Can Apple Cider Vinegar Help Your Skin & Hair?

Many home remedies found on websites like Pinterest suggest Apple Cider Vinegar can clear up a dull complexion. But can this kitchen staple really offer your skin the rejuvenation that it deserves?

What Can Apple Cider Vinegar Do For Your Skin?

Sidro di mele“Apple Cider Vinegar is a natural approach that has been purported to have a number of skin care benefits,” notes Dr. Miriam Hanson, a board-certified Dermatologist and cosmetic expert in Austin, Texas.

“For a long time we’ve known that vinegar possess antiseptic properties, probably why it’s been so commonly used as a disinfectant for household cleaning,” says Dr. Adam Mamelak, board certified dermatologist at Sanova Dermatology in Austin. In fact, one of the key ingredients, malic acid, is recognized for its potent antiseptic properties. “Similarly, many people try Apple Cider Vinegar to remove bacteria and excess oil from the skin that can contribute to acne formation.” Apple Cider Vinegar has also been advocated for various ailments including insect bites, scrapes and abrasions. Its antimicrobial property is one of the main reasons people try Apple Cider Vinegar on warts.

Apple Cider Vinegar has great astringent properties. “Many consider this a great at-home natural toner, using it to remove impurities from the skin and even getting a tightening effect,” adds Dr. Hanson. Furthermore, as a source of beta carotene, Apple Cider Vinegar is thought to be able to balance skin pH, as well as possess antioxidant properties to combat free radicals – a nice boost in the defense from sun damage.

What About Your Hair?

Similar to the skin, some claim that Apple Cider Vinegar can offer relief to a variety of scalp conditions. “Some patients have tried Apple Cider Vinegar to treat flaking, dandruff and even psoriasis in the scalp,” Dr. Hanson shares. “The idea is the vinegar’s anti-inflammatory and anti-microbial properties combat the yeast and irritation that contribute to the  buildup of dead skin cells, flakes and itching.” Others claim this is also a great method for removing product buildup within the hair follicles.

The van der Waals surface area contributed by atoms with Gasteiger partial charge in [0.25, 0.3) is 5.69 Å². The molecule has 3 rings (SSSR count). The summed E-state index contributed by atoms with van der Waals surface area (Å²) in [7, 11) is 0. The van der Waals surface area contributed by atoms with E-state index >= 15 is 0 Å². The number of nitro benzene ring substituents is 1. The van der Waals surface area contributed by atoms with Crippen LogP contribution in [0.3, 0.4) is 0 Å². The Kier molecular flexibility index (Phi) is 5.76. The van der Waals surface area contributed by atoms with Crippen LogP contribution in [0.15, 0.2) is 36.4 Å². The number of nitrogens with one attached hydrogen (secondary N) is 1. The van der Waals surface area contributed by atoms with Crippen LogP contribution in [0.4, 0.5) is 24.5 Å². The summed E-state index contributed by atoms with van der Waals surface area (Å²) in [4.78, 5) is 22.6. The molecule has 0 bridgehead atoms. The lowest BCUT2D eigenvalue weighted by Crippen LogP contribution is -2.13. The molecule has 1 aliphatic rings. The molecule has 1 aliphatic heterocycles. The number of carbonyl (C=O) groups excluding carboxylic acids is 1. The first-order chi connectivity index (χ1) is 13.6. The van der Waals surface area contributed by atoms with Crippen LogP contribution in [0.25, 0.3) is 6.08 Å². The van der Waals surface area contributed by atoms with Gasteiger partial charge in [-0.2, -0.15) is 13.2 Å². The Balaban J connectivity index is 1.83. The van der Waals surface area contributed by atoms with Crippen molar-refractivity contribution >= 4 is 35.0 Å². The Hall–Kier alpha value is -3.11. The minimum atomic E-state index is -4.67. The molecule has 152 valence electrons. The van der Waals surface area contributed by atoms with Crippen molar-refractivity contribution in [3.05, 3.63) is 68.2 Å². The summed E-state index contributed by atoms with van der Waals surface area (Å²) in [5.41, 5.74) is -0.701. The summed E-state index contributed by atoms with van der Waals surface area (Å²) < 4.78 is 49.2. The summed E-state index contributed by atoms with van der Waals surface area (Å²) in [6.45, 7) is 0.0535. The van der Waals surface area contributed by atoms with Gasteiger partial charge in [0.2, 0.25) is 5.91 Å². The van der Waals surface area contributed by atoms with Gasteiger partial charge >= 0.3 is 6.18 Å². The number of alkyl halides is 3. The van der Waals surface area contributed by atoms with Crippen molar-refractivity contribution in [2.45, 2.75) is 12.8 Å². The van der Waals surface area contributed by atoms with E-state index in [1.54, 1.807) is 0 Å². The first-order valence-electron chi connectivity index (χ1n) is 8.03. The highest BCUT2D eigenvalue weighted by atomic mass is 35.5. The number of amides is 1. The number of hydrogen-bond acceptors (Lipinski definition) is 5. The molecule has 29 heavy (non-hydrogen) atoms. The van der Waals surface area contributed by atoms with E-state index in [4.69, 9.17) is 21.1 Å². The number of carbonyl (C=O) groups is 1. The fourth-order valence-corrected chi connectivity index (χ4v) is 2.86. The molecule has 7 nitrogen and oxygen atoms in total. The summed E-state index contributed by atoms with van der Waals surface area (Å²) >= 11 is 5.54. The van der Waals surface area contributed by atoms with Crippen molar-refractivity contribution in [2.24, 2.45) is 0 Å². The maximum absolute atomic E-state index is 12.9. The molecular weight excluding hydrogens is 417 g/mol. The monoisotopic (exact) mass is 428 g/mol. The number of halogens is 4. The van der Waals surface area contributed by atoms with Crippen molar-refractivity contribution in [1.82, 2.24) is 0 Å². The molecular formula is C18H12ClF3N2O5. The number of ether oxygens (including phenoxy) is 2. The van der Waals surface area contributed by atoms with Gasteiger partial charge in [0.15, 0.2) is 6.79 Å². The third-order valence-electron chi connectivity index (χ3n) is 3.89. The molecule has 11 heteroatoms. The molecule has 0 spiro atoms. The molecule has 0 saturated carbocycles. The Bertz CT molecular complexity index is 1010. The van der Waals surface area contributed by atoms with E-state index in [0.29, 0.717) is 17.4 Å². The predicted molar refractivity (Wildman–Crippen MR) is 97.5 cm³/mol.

Are Apples a Go?

While Apple Cider Vinegar seems to possess a number of qualities that could benefit the skin, you might want to wait on replace all of your skincare products just yet. “Not everyone’s skin reacts the same to all chemicals or products,” Dr. Hanson makes a point to mention. “The strong acidity in the vinegar can be very harsh on more sensitive skin, even causing pretty aggressive reactions in some patients.”

“While yes, Apple Cider Vinegar has been around for a long time, the vast majority of its claims are anecdotal,” says Dr. Mamelak. “We really don;t have any good scientific studies showing its effectiveness on acne, eczema, dandruff or in skin care.”

If you decide to try Apple Cider Vinegar on your skin, Dr. Hanson advises a cautious approach. “As with any new products on the skin, make sure to only start one at a time. If you add three new products to your skin regimen and it causes a breakout, how are you to know which is the culprit?” Dr. Hanson often tells her patients to try a test patch on the skin. This is a good way to tell how your skin tolerates a product or if it causes a reaction. Always discontinue a treatment if you suspect any adverse effect.

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